I’ve been in Northern California since Friday afternoon. Today is the first dry day. Rained all weekend, destroying all plans to skate with my friends Dale or Gary, but it was fun hanging with Dale anyway. Much good food was eaten and skateboarding discussed. Had a great trip to the Museum of Modern Art, in San Francisco. Very enjoyable.
Drove back down to Monterey on Sunday afternoon, in the rain. It isn’t really that far, but the drive is always sorta tiring. Took the less-scenic route in order to avoid highway 17, and the severe stress it always inflicts on me.
The keynote at the conference was interesting, as have been the sessions so far. I’ll write about them later tonight. Just had my usual first day lunch (and usually second and third) of fried calamari. Good stuff. Hoping for some dry weather tonight, so I can venture to the little skatepark nearby. However, I suspect the moisture will accumulate. That seems to be the way it works here, in which case I’ll probably read part 2 of On the Road and get a nice milk shake via room service.
Trusty sled - ready to roll. Will the weather be kind this year?
Nearly every year I attend the Internet Librarian conference, in Monterey, California. I go out a few days early and do some skateboarding and chill-time with friends out there.
First stop (after jumping from DFW-Los Angeles-Monterey, Californa and renting a car) will be Mill Valley, California, home of my good friend Dale and his neighbor Sammy Hagar (a.k.a. the Red Rocker). Will Sammy make an appearance? Only time will tell. Weather permiting, Dale and I will sample the skateparkish delights of that fine region. Sunday I’ll head down to Mountain View, California and Rengstorff Park, for freestyle skateboarding with the great Gary Holl and Wally Sueyoshi.
Monday, October 25, is the beginning of the Internet Librarian conference. Besides being a great conference to attend, there is a small skatepark about a mile from the hotel. Now, evenings in Monterey can get rather damp when the fog rolls in, quickly coating the skatepark’s smooth surfaces in disaster-bringing moisture. But if it is dry outside, I usually try to get out and skate in the evening. I also try to do at least a couple of dine-arounds with fellow conferencers, and maybe watch the World Series if it’s on (it was a few years ago).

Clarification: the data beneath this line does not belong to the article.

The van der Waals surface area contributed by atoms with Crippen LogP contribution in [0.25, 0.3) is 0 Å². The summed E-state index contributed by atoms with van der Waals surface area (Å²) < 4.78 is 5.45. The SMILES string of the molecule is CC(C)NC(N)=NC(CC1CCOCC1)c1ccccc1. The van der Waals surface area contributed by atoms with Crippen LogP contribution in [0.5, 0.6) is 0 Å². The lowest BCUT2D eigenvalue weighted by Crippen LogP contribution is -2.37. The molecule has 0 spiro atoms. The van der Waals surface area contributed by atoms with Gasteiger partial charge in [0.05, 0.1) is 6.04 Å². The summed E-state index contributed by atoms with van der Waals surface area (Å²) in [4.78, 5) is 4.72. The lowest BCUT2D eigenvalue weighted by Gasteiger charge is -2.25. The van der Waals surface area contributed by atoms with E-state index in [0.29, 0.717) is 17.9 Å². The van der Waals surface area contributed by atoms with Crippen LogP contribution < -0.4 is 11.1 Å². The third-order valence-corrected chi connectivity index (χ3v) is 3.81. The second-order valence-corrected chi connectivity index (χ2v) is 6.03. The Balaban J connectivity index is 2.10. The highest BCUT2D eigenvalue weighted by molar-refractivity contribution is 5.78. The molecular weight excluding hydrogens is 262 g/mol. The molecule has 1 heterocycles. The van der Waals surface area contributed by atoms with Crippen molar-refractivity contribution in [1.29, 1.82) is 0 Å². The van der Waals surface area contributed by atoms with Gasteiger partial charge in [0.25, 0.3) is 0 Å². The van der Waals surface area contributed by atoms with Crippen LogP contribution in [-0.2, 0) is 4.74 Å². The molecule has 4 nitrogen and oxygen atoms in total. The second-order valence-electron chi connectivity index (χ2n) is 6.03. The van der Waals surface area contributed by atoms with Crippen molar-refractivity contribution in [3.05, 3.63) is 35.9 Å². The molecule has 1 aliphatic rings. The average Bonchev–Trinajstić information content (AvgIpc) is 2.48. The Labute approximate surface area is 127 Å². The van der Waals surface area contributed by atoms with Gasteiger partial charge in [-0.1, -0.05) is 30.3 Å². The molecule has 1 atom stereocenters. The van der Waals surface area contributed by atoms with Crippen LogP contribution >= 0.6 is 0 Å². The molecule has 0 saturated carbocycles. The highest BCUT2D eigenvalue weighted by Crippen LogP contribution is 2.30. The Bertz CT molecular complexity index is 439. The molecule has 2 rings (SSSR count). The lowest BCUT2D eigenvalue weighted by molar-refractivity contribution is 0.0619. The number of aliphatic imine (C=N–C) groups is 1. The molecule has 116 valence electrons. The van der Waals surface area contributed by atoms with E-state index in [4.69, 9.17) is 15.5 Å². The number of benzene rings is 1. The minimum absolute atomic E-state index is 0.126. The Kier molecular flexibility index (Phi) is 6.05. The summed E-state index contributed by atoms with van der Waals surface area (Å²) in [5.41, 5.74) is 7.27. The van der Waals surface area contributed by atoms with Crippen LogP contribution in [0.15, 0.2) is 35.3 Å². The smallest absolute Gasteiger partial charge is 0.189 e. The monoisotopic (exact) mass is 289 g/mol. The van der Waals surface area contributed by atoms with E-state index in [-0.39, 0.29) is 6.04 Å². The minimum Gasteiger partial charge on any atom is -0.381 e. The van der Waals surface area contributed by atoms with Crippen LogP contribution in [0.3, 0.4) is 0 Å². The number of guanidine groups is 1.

Had some good sessions on Tuesday. Probably the most useful dealt with building video tutorials for online applications. I think we have need of something like this, and it should be fairly easy to produce. Need to look into this.
Also, last night my wife and I used iChat on our Macbooks to have a video chat. Really cool. Worked great — everyone should get a Mac of some kind.
The conference has been good so far. Howard Rheingold, author of Smart Mobs, gave the keynote. Interesting speech. I’ve been aware of that book for a while, but since it deals with cell phones a lot and I generally am not a big cell phone guy, I haven’t read it. Actually, while I have a cell phone I like, I only use it rarely, and in society at large I hate cell phones, considering them a plague that I wish would be eradicated. There — now that we are clear on that — let’s continue. I may want to read the book. It sounds like it has some fascinating examples of technology-enabled cooperative behavior.
While all the sessions I attended today were OK, only one really stood out for me. The topic was “Mashing up and remixing the library website“, and was given by two librarians from the University of Houston. They have created, essentially, a custom content management system. I believe it is based on Cold Fusion software. Anyway, you know how in iGoogle you can create new web page parts and move them around your page? Well, they have created something like that for the library website. The other librarians can create pages using this system, and everyone is happy. At least with regard to the website. Really neat, and beyond my technical skills. BUT, some of the technologies they use might be adapted to our website, which is cool.
As always, while I’m taking notes in one document, I have another open for recording ideas that tend to come to me while I’m in these sessions. Sometimes they’re ideas for personal projects, sometimes work, sometimes both. That is really why I enjoy coming here. It gets my creativity flowing.